|An electric vehicle charging station, in an underground parking garage in Boston.|
The U.S. Department of Transportation’s Federal Highway Administration (FHWA) oversees construction and maintenance of the nation's highways, bridges, and tunnels. FHWA data suggests U.S. drivers travel over 3.15 trillion miles per year. Overall, the U.S. transportation sector is a major consumer of energy, and among the largest contributors to domestic greenhouse gas emissions.
Congress and the Obama administration are now pursuing strategies to reduce the transportation sector's greenhouse gas emissions. Electric vehicles and alternative transportation fuels form one tool in these efforts. Under a 2015 law -- Section 1413 of the Fixing America's Surface Transportation (FAST) Act -- the Secretary of Transportation is required to designate national electric vehicle (EV) charging, hydrogen, propane, and natural gas fueling corridors. In July, the Department of Transportation asked states to nominate corridors along major highways, for EVs and other alternative fuels designated in the FAST Act.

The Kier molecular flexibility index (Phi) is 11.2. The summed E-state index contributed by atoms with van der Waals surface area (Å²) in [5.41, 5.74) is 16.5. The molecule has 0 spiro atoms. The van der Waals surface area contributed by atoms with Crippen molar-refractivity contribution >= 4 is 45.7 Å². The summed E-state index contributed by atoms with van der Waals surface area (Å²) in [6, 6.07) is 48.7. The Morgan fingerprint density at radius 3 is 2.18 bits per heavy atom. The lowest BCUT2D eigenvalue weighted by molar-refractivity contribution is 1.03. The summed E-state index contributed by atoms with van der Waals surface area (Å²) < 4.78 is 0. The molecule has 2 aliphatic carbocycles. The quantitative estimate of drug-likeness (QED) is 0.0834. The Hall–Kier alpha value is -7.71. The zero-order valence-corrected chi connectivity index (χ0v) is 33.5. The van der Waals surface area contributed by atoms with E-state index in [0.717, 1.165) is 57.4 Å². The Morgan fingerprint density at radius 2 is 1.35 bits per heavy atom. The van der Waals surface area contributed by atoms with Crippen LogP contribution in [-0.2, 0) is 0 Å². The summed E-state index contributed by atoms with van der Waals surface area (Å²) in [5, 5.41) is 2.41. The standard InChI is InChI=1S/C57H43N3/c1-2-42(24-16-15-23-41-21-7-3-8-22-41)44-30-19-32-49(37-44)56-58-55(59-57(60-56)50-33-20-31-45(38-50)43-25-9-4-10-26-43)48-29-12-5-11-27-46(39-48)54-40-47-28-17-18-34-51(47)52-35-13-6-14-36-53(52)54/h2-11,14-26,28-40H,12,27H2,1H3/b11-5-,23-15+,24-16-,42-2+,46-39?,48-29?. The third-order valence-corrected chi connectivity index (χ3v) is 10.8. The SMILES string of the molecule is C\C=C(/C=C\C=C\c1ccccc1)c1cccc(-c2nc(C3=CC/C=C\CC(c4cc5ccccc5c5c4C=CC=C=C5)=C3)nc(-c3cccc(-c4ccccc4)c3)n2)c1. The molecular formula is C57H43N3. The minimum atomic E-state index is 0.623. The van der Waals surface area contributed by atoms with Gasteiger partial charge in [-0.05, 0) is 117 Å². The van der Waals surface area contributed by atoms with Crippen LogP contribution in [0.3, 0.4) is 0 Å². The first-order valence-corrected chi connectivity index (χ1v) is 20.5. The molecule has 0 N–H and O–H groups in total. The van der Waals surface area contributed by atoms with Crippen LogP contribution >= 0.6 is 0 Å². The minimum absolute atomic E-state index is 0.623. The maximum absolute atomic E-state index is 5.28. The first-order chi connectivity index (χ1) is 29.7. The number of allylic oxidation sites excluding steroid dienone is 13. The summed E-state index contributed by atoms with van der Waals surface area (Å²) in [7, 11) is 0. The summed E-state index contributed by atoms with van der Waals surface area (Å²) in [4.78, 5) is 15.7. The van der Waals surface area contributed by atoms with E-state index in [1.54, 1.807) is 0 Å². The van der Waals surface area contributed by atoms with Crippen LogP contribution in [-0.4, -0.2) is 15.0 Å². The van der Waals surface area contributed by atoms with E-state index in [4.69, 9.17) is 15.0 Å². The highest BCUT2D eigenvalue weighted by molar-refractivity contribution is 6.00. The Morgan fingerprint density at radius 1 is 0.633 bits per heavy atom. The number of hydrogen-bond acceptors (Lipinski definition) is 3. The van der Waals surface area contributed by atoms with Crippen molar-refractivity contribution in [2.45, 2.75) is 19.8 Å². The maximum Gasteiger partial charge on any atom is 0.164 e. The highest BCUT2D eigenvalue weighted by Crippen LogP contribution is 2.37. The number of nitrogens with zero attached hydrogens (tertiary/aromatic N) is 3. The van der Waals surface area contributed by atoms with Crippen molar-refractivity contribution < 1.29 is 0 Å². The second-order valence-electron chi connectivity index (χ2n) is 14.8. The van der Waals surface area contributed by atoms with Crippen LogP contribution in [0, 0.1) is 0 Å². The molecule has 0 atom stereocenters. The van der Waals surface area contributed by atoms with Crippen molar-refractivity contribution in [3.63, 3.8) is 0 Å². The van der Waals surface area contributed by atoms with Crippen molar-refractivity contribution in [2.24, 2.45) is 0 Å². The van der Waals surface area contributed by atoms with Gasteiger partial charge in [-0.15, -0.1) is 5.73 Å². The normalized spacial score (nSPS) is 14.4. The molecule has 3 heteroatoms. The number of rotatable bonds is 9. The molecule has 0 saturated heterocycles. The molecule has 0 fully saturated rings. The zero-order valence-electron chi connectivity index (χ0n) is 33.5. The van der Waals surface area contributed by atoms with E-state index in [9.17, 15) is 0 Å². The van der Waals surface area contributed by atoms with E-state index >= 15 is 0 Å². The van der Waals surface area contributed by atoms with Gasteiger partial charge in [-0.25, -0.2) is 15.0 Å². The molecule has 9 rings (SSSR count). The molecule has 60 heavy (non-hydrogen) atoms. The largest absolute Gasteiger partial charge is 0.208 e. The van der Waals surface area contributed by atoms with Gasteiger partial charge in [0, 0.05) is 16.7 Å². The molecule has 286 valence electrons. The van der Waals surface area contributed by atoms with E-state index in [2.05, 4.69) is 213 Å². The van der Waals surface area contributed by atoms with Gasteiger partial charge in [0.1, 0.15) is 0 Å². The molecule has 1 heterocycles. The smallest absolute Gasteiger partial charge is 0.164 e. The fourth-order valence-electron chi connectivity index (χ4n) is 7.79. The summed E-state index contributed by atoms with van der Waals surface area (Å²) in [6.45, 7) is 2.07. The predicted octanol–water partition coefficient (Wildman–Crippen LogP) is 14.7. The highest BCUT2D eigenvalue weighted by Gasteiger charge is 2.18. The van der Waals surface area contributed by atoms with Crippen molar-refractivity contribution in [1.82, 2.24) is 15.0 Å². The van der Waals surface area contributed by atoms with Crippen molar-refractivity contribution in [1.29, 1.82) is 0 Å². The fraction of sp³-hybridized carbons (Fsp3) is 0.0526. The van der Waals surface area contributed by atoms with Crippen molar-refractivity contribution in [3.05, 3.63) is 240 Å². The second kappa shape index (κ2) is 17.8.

In a November 3, 2016, announcement, the FHWA unveiled its designation of the nation's first alternative fuel corridors. The network is nearly 85,000 miles long, and crosses 35 states. Some corridors have been designed as "sign-ready," meaning alternative fueling stations are operational; these corridors are eligible to feature new signs showing where drivers can refuel.
The FHWA has posted maps of its alternative fuel corridors on its website. The agency intends to add more miles in the future, as additional charging and fueling stations are built.